Local salt, an impossible burger and other food trends to watch in 2018
On the Coast food columnist Gail Johnson looks ahead at what to expect in the coming year
Vancouver is well known as a food city with an abundance of up-and-coming restaurants, chefs and culinary trends.
So what can the city's food lovers expect to see in 2018?
On the Coast food columnist Gail Johnson took stock of where food trends are heading and what to look out for in 2018.
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"We know that more and more people want to know where their food comes from," she said. "This year, though, interest in the source of our food could well go beyond produce and proteins."
That means not just buying the occasional free-range chicken but moving toward widespread traceability — even for everyday household staples.
"Take salt, for instance," Johnson said. "You can go and buy your generic brand at the grocery store or you could source it from a place like the Vancouver Island Salt Company."
Local businesses from bee yards to flour mills are jumping onboard.
"Traceability is really a return to the way things used to be done before mass food conglomerates came in," she said. "It's only going to become more prominent."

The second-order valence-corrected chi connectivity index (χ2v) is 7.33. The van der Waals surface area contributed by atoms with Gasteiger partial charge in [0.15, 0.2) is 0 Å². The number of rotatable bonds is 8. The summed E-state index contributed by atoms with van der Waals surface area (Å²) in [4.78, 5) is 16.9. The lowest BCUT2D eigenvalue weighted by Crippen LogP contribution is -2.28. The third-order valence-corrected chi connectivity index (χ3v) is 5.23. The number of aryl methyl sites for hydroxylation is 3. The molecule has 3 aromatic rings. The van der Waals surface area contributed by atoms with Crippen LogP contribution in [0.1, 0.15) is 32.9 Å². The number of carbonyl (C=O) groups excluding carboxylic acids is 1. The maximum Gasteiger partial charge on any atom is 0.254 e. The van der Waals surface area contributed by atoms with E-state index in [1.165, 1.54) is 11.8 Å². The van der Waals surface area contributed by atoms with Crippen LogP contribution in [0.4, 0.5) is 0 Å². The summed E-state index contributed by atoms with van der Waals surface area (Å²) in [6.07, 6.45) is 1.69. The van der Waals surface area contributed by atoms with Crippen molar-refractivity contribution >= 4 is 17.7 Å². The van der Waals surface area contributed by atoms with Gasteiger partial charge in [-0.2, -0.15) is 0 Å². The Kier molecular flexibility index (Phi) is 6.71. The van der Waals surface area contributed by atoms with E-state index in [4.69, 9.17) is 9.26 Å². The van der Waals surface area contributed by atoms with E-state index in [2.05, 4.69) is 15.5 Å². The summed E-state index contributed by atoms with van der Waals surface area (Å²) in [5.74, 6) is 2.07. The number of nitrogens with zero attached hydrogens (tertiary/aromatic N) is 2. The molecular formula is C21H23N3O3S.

Vegetarian meat dishes
Another trend Johnson said will continue in 2018 is the ongoing interest in plant-based cuisine.
"Vegetarian and vegan dishes will continue to win people over — and not just vegetarians and vegans," she said.
More and more restaurants are focusing on plant-based versions of their menu items, she said, from Neapolitan pizzerias offering vegan options to the creation of "The Impossible Burger."
The burger, made by a team of farmers, chefs and scientists in California, re-creates the sensory experience of meat using heme, a bright red iron-containing compound.
It looks like a burger, sizzles on the grill and tastes indistinguishable from meat — and it can even be ordered raw, medium or well done, Johnson said
"At this point, you can only find it in the States," she said. "But it's only a matter of time until we see it here, so keep an eye out."
With files from On The Coast.